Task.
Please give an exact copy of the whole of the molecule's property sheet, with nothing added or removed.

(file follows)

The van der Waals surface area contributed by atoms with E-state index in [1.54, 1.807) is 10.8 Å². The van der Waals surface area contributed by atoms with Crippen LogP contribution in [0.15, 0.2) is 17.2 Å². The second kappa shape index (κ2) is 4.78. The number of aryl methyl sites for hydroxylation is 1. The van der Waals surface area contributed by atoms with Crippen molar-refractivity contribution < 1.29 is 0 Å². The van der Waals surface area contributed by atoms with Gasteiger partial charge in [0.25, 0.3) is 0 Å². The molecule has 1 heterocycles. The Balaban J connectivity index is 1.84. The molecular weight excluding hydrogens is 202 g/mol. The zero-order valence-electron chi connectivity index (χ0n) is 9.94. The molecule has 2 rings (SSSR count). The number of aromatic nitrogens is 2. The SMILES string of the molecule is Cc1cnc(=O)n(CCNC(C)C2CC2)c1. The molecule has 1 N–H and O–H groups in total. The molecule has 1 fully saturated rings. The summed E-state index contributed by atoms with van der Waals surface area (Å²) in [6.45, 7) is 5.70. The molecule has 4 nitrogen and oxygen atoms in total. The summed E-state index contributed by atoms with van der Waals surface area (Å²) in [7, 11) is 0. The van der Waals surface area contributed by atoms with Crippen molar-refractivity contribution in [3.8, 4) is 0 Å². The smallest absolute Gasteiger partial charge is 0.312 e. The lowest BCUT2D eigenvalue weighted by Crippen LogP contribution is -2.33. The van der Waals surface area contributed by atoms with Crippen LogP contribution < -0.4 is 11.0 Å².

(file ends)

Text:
The van der Waals surface area contributed by atoms with E-state index in [1.54, 1.807) is 10.8 Å². The van der Waals surface area contributed by atoms with Crippen LogP contribution in [0.15, 0.2) is 17.2 Å². The second kappa shape index (κ2) is 4.78. The number of aryl methyl sites for hydroxylation is 1. The van der Waals surface area contributed by atoms with Crippen molar-refractivity contribution < 1.29 is 0 Å². The van der Waals surface area contributed by atoms with Gasteiger partial charge in [0.25, 0.3) is 0 Å². The molecule has 1 heterocycles. The Balaban J connectivity index is 1.84. The molecular weight excluding hydrogens is 202 g/mol. The zero-order valence-electron chi connectivity index (χ0n) is 9.94. The molecule has 2 rings (SSSR count). The number of aromatic nitrogens is 2. The SMILES string of the molecule is Cc1cnc(=O)n(CCNC(C)C2CC2)c1. The molecule has 1 N–H and O–H groups in total. The molecule has 1 fully saturated rings. The summed E-state index contributed by atoms with van der Waals surface area (Å²) in [6.45, 7) is 5.70. The molecule has 4 nitrogen and oxygen atoms in total. The summed E-state index contributed by atoms with van der Waals surface area (Å²) in [7, 11) is 0. The van der Waals surface area contributed by atoms with Crippen molar-refractivity contribution in [3.8, 4) is 0 Å². The smallest absolute Gasteiger partial charge is 0.312 e. The lowest BCUT2D eigenvalue weighted by Crippen LogP contribution is -2.33. The van der Waals surface area contributed by atoms with Crippen LogP contribution < -0.4 is 11.0 Å².